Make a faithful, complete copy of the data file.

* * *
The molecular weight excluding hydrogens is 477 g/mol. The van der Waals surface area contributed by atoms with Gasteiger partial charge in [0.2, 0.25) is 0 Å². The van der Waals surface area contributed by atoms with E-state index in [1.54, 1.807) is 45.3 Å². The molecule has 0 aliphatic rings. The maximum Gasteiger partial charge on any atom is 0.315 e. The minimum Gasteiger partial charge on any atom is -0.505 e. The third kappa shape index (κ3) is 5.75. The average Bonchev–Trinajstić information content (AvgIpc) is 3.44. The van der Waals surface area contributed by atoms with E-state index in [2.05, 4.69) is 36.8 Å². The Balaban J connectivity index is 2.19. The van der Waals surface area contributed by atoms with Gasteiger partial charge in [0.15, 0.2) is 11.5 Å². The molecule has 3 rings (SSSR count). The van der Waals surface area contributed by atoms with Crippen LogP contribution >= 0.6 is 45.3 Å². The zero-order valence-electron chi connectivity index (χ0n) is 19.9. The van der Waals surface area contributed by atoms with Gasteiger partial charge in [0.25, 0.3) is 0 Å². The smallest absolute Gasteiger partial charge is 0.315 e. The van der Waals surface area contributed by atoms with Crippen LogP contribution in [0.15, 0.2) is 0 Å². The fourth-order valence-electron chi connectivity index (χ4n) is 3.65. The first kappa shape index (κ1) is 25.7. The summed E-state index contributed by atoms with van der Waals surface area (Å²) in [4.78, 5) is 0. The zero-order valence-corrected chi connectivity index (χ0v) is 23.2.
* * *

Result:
The molecular weight excluding hydrogens is 477 g/mol. The van der Waals surface area contributed by atoms with Gasteiger partial charge in [0.2, 0.25) is 0 Å². The van der Waals surface area contributed by atoms with E-state index in [1.54, 1.807) is 45.3 Å². The molecule has 0 aliphatic rings. The maximum Gasteiger partial charge on any atom is 0.315 e. The minimum Gasteiger partial charge on any atom is -0.505 e. The third kappa shape index (κ3) is 5.75. The average Bonchev–Trinajstić information content (AvgIpc) is 3.44. The van der Waals surface area contributed by atoms with E-state index in [2.05, 4.69) is 36.8 Å². The Balaban J connectivity index is 2.19. The van der Waals surface area contributed by atoms with Gasteiger partial charge in [0.15, 0.2) is 11.5 Å². The molecule has 3 rings (SSSR count). The van der Waals surface area contributed by atoms with Crippen LogP contribution >= 0.6 is 45.3 Å². The zero-order valence-electron chi connectivity index (χ0n) is 19.9. The van der Waals surface area contributed by atoms with Gasteiger partial charge in [0.25, 0.3) is 0 Å². The smallest absolute Gasteiger partial charge is 0.315 e. The van der Waals surface area contributed by atoms with Crippen LogP contribution in [0.15, 0.2) is 0 Å². The fourth-order valence-electron chi connectivity index (χ4n) is 3.65. The first kappa shape index (κ1) is 25.7. The summed E-state index contributed by atoms with van der Waals surface area (Å²) in [4.78, 5) is 0. The zero-order valence-corrected chi connectivity index (χ0v) is 23.2.